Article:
# Tag Archives: number theory

## the greatest common divisor exists!

for the sake of all of us, let us assert and demonstrate:

$\forall a,b\in{\mathbb{Z}}$ the $GCD(a,b)$ exists and its is unique

Proof:

Consider the auxiliar set $T_{ab}=\{am+bn>0\ :\ m,n\in{\mathbb{Z}}\}$

as a piece of ${\mathbb{N}}$ there exists $c=\min\ T_{ab}$.

But if $c\in T_{ab}$ then $c=a\mu+b\nu$ for some $\mu,\nu\in{\mathbb{Z}}$.

We are going to check that $c$ satisfy the $GCD$ for $a,b$:

Claim: $c|a$

Applying the divisions’ algorithm to this  pair we get

$a=ct+r$ with $0\le r

Since $r=a-ct=a-(a\mu+b\nu)t=a(1-\mu t)+b(-\nu t)\ge0$

If $r>0$ then $r\in T_{ab}$ and $0.

This contradicts the choice for $c$, then $r=0$ and the claim follows.

Similarly $c|b$.

So $c$ is a common divisor of $a,b$.

Uniqueness:

Now suppose that $d$ is a positive integer that $d|a$, $d|b$ and for any other $l$ which divides $a,b$ implies $l|d$.

Then, since $c$ divides both $a,b$ then $c|d$.

Additionally $d|a,\ d|b$ implies $d|a\mu,\ d|b\nu$ and $d|(a\mu+b\nu)$, hence $d|c$

Then $c|d$ and $d|c$. That is $d=\pm c$, but $d=c$ is the only possible.

$\Box$

Filed under cucei math, group theory, numbers

## division’s algorithm

let us write for the sake of young mathematicians this important arithmetic fact:

PROPOSITION:

$\forall a,b\in{\Bbb{Z}}\ \exists t,r\in{\Bbb{Z}}\ : a=bt+r,\quad 0\le r<|b|$

PROOF:

Let $a>b>0$ be the case and we set

$S_{ab}=\{a-bm\ge0\ |\ m\in{\Bbb{Z}}\}$

then there exists

$\exists$ $r=\min S_{ab}$.

If

$r=0$

then

$a=bt$.

For the rest of the argument we consider

$r>0$.

So

$r=a-bt,\qquad \exists t\in{\Bbb{Z}}$

and $a=bt+r$.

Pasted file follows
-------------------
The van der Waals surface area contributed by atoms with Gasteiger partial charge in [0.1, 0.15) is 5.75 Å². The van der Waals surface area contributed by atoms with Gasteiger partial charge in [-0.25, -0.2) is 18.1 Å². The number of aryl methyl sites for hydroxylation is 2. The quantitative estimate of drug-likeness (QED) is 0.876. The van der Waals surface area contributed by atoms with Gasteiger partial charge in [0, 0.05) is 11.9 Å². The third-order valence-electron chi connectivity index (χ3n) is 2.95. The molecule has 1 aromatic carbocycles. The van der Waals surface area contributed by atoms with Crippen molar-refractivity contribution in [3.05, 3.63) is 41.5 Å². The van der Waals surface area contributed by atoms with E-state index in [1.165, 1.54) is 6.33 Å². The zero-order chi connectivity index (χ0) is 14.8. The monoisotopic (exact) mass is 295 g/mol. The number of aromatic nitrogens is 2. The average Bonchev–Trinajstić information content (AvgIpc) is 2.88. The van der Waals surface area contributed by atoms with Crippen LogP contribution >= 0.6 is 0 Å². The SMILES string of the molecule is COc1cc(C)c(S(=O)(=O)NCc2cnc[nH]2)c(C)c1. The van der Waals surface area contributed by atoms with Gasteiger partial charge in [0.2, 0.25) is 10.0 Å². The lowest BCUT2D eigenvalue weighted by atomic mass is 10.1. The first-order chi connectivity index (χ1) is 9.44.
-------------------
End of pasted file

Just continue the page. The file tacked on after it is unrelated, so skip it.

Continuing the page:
We are going to establish

$0\le r< b$.

Suppose

$r\ge b$

$r-b\ge0$

$0\le r-b

$0\le (a-bt)-b

if

$0

this contradicts the choice for   $r$

then

$0\le r

Now for uniqueness:

suppose

$a=bt+r,\qquad 0\le r

and

$a=bt'+r',\qquad 0\le r'

$r\ge r'$

$r-r'\ge 0$

but

$b(t'-t)=r-r'$ and

$b(t-t')=-r'+r>-r>-b$

are  integer multiples of $b$ between

$-b$ and $b$

then

$b(t-t')=0$

and

$t'-t=0$

since $b\neq0$.

So $t=t'$ and $r=r'$

$\Box$

Filed under math

## allocated quizz on the MO

$\sum_{k=0}^{n}\frac{4^k(k+1)}{{2k\choose k}}=\frac{4^{n+1}(2n^2+5n+2)}{5{2(n+1)\choose n+1}}+\frac{1}{5}$

found!

http://mathoverflow.net/questions/67784/finite-sum-of-integers-inverses

or

http://mathoverflow.net/questions/68090/finite-sums-with-binomial-and-catalan-inverses

Filed under math

## 3, 7, 15, 23, 39, 47, 71, 87, 111, 127, …

10 Siehler’s numbers

two consecutive reciprocal partial sums are

$1/3+1/7+1/15+1/23+1/39+1/47+1/71+1/87+1/111+1/127+1/167+1/183+1/231+1/255+1/287+1/319+1/383+1/407+1/479+1/511+1/559+1/599+1/687+1/719+1/799+1/847+1/919+1/967+1/10794$

$\approx 0.722936$

and

$1/3+1/7+1/15+1/23+1/39+1/47+1/71+1/87+1/111+1/127+1/167+1/183+1/231+1/255+1/287+1/319+1/383+1/407+1/479+1/511+1/559+1/599+1/687+1/719+1/799+1/847+1/919+1/967+1/1079+$

$1/1111 \approx 0.723836$

(04.nov.2011)

by the way: $f(n)=\#{\mathbb{Z}_n}^*$ (cardinal of multiplicatively invertibles elements in the ring ${\mathbb{Z}_n}$) satisfy:

• $f(1)=\#{\mathbb{Z}_1}^*=0$, since ${\mathbb{Z}_1}=\{0\}$ and ${\mathbb{Z}_1}^*=\varnothing$
• $f(2)=\#{\mathbb{Z}_2}^*=1$, since ${\mathbb{Z}_2}=\{0,1\}$ and ${\mathbb{Z}_2}^*=\{1\}$
• $f(3)=\#{\mathbb{Z}_3}^*=2$, since ${\mathbb{Z}_3}=\{0,1,2\}$ and ${\mathbb{Z}_3}^*=\{1,2\}$
• $f(4)=\#{\mathbb{Z}_4}^*=2$, since ${\mathbb{Z}_4}=\{0,1,2,3\}$ and ${\mathbb{Z}_4}^*=\{1,3\}$
• $f(5)=\#{\mathbb{Z}_4}^*=4$, since ${\mathbb{Z}_5}=\{0,1,2,3,4\}$ and ${\mathbb{Z}_4}^*=\{1,2,3,4\}$

Hence

$s(1)=3+4f(1)=3$

$s(2)=s(1)+4f(2)=7$

$s(3)=s(2)+4f(3)=15$

$s(4)=s(3)+4f(4)=23$

$s(5)=s(4)+4f(5)=39$

$s(n+1)=s(n)+4f(n+1)$